Use this URL to cite or link to this record in EThOS: https://ethos.bl.uk/OrderDetails.do?uin=uk.bl.ethos.820707
Title: The Roman public baths of Central Italy during the Imperial period : an architectural study
Author: Beaufay, Konogan
ISNI:       0000 0004 9356 439X
Awarding Body: University of Oxford
Current Institution: University of Oxford
Date of Award: 2020
Availability of Full Text:
Access from EThOS:
Full text unavailable from EThOS. Restricted access.
Access from Institution:
Abstract:
This thesis considers the architecture and technology of the public, urban baths of Central Italy during the Imperial period (27 BC – AD 250), but excluding the well-preserved and better-known examples of Rome, Ostia and Pompeii, which have dominated the discourse on Italian baths for far too long. Using data from ca. 70 bath buildings, gathered together for the first time, the thesis tackles the design of baths and of bathing rooms, the selection and use of construction materials, the management of water within the baths, and the selection of technological devices for their heating. The question of the funding of baths is considered through the physical aspect of the epigraphy, and comparison with the bathing landscape of Rome, Ostia and Pompeii, the rest of Italy, and selected Roman provinces, is drawn. Finally, the thesis considers the role of the different actors in the building process—the builders, the baths specialists, the architects, the commissioners—and their respective influence in the architectural outcome. The thesis reveals how economic considerations and local conditions underlaid almost every step of the construction, from the selection of construction materials for the structure and the heating systems, to the strategies of water management and use in the baths; at the same time, it shows how the standardisation of heating systems technology and the use of blueprints for individual rooms simplified the planning and construction processes. This streamlining of the construction of baths leads to arguing that a percentage of the municipal baths offered by benefactors were almost ‘run-of-the-mill’ benefactions. This picture does not preclude the existence of profit-driven technological creations, original architectural room shapes, and expression of some benefactor’s personal interest in the architectural outcome of their bath benefaction.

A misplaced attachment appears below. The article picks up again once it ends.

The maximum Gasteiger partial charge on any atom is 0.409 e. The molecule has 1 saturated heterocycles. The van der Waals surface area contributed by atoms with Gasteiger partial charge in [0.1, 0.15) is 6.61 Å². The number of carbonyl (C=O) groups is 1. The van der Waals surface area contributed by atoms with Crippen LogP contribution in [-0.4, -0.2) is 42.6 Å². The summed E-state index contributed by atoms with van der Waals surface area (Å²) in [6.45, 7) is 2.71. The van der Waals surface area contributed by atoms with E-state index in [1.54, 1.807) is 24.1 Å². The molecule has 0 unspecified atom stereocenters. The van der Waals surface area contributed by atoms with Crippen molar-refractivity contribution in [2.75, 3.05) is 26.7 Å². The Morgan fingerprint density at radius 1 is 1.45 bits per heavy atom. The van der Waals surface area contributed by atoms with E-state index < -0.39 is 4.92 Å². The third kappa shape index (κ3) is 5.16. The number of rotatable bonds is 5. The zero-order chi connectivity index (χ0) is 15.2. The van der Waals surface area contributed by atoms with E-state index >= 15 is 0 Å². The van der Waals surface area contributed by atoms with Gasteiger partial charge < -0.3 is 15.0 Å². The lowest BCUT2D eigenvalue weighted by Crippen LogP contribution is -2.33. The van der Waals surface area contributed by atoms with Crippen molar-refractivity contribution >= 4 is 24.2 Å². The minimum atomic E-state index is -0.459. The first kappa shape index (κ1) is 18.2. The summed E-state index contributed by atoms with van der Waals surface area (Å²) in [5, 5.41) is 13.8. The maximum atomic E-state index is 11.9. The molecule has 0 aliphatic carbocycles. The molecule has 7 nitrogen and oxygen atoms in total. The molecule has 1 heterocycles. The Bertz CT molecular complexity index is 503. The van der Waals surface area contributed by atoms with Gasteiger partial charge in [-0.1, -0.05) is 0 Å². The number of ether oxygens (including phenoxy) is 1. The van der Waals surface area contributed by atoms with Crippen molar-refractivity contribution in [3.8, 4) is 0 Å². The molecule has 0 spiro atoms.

Supervisor: Potts, Charlotte ; DeLaine, Janet Sponsor: Clarendon Fund
Qualification Name: Thesis (Ph.D.) Qualification Level: Doctoral
EThOS ID: uk.bl.ethos.820707  DOI: Not available
Keywords: Roman Archaeology ; Roman architecture
Share: